This cross-sectional study examined how self-assessed physical attractiveness and earning capability were associated with individuals’ sense of power through self-perceived mating success and investment size in romantic relationships among 196 young adults (88 men, 98 women) from Nanjing, China. Using path analysis, we tested the following hypotheses: self-assessed physical attractiveness would be more strongly associated with self-perceived mating success among women than men, whereas self-assessed earning capability would be more strongly linked to self-perceived mating success among men than women (H1); relative physical attractiveness, as compared to their partners’, would be more strongly associated with men’s rather than women’s self-perceived investment size, whereas relative earning capability would be more strongly related to women’s rather than men’s investment size (H2); for both men and women, self-perceived mating success would be positively associated with sense of power, whereas self-perceived investment size would be negatively associated with sense of power (H3). Results indicated that self-perceived physical attractiveness and earning capability were associated with self-perceived mating success similarly for both men and women, failing to support H1. Whereas relative physical attractiveness was negatively associated with investment in the relationship similarly for two genders, the negative association between relative earning capacity and investment size was only significant for women. H2 was partially supported. Finally, self-perceived mating success and investment size were significantly associated with sense of power in the expected directions for both genders, lending support to our H3. Results are discussed in light of gender differences in mate preferences and the investment theory.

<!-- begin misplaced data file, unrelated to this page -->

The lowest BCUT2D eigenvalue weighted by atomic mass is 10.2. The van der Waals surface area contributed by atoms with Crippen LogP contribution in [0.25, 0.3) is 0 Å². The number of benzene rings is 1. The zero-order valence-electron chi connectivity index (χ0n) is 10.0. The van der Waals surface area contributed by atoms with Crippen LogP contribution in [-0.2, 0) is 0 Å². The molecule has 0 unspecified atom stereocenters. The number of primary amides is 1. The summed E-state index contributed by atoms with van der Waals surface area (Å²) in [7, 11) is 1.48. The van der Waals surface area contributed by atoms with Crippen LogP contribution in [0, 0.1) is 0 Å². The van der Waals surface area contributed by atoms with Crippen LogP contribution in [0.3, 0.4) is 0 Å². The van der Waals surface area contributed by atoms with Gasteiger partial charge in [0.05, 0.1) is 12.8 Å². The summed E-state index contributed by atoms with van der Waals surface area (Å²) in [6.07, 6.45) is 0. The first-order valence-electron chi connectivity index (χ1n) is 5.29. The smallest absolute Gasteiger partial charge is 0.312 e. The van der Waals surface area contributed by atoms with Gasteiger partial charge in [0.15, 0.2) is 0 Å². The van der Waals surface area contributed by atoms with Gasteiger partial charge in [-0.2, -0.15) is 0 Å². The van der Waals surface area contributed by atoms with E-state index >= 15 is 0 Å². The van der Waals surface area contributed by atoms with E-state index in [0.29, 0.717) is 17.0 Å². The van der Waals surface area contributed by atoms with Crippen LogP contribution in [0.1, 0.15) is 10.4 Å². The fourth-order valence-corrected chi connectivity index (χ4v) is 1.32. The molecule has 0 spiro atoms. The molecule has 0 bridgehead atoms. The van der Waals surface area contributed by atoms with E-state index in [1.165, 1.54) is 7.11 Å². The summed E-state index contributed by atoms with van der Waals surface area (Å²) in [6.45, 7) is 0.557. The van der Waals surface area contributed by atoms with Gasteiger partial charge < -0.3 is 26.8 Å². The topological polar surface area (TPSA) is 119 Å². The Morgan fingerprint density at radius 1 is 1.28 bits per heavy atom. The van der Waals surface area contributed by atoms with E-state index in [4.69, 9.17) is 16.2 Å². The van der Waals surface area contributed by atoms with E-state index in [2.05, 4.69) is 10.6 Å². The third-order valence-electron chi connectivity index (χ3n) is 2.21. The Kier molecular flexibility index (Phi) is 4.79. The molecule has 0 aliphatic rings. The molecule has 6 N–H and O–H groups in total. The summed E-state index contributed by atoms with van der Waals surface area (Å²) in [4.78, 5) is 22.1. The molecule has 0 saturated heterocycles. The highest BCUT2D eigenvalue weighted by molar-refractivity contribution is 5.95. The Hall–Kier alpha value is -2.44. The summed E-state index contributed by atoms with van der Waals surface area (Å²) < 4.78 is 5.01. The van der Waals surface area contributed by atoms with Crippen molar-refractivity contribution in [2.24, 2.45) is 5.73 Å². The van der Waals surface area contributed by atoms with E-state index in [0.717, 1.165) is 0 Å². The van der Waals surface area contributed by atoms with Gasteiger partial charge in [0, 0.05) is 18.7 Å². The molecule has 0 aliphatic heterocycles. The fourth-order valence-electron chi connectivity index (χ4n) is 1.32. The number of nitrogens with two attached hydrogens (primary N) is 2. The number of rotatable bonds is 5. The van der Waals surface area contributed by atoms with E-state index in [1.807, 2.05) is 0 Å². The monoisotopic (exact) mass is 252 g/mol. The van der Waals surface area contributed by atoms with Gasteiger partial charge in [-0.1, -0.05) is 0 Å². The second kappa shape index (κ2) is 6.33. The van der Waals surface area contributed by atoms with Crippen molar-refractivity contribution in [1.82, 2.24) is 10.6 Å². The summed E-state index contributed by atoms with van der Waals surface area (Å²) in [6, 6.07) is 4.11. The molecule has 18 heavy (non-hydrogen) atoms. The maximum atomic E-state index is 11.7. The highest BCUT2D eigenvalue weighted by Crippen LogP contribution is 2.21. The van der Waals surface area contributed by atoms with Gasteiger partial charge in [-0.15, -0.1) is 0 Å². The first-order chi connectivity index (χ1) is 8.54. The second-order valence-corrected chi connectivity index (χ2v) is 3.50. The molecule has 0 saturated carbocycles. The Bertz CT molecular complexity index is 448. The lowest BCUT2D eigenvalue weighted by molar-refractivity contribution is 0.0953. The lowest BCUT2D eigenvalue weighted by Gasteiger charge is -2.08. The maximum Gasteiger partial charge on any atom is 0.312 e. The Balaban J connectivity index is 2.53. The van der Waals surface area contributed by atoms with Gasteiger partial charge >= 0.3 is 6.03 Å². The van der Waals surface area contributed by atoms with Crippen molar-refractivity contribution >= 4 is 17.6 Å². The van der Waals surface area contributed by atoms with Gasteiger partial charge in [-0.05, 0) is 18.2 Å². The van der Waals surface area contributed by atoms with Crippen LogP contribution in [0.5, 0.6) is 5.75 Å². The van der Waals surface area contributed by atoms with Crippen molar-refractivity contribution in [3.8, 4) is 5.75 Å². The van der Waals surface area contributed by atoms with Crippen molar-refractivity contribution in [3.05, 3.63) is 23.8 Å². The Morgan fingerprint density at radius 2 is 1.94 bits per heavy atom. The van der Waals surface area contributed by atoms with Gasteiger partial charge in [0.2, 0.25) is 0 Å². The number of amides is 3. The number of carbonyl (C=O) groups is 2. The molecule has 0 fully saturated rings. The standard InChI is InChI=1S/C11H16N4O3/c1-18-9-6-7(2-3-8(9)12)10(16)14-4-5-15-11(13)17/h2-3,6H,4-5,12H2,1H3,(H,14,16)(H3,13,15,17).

Sex Roles – Springer Journals
Published: Mar 16, 2014
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